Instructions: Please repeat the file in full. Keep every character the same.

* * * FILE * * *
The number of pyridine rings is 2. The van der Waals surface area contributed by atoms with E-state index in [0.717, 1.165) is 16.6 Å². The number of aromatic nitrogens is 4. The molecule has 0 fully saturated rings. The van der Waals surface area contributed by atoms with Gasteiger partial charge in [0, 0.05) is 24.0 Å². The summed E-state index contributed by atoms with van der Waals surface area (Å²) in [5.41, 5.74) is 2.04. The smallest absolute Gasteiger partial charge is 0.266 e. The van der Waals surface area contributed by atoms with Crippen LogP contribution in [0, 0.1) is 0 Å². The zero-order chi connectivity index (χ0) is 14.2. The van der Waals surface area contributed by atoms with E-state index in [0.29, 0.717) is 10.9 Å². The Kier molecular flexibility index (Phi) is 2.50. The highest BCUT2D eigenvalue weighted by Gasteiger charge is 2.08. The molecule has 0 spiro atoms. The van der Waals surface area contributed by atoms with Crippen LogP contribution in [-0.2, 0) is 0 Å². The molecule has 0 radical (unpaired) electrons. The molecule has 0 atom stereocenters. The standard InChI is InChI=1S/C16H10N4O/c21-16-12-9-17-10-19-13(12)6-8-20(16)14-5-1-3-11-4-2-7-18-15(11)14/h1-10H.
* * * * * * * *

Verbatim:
The number of pyridine rings is 2. The van der Waals surface area contributed by atoms with E-state index in [0.717, 1.165) is 16.6 Å². The number of aromatic nitrogens is 4. The molecule has 0 fully saturated rings. The van der Waals surface area contributed by atoms with Gasteiger partial charge in [0, 0.05) is 24.0 Å². The summed E-state index contributed by atoms with van der Waals surface area (Å²) in [5.41, 5.74) is 2.04. The smallest absolute Gasteiger partial charge is 0.266 e. The van der Waals surface area contributed by atoms with Crippen LogP contribution in [0, 0.1) is 0 Å². The zero-order chi connectivity index (χ0) is 14.2. The van der Waals surface area contributed by atoms with E-state index in [0.29, 0.717) is 10.9 Å². The Kier molecular flexibility index (Phi) is 2.50. The highest BCUT2D eigenvalue weighted by Gasteiger charge is 2.08. The molecule has 0 spiro atoms. The van der Waals surface area contributed by atoms with Crippen LogP contribution in [-0.2, 0) is 0 Å². The molecule has 0 radical (unpaired) electrons. The molecule has 0 atom stereocenters. The standard InChI is InChI=1S/C16H10N4O/c21-16-12-9-17-10-19-13(12)6-8-20(16)14-5-1-3-11-4-2-7-18-15(11)14/h1-10H.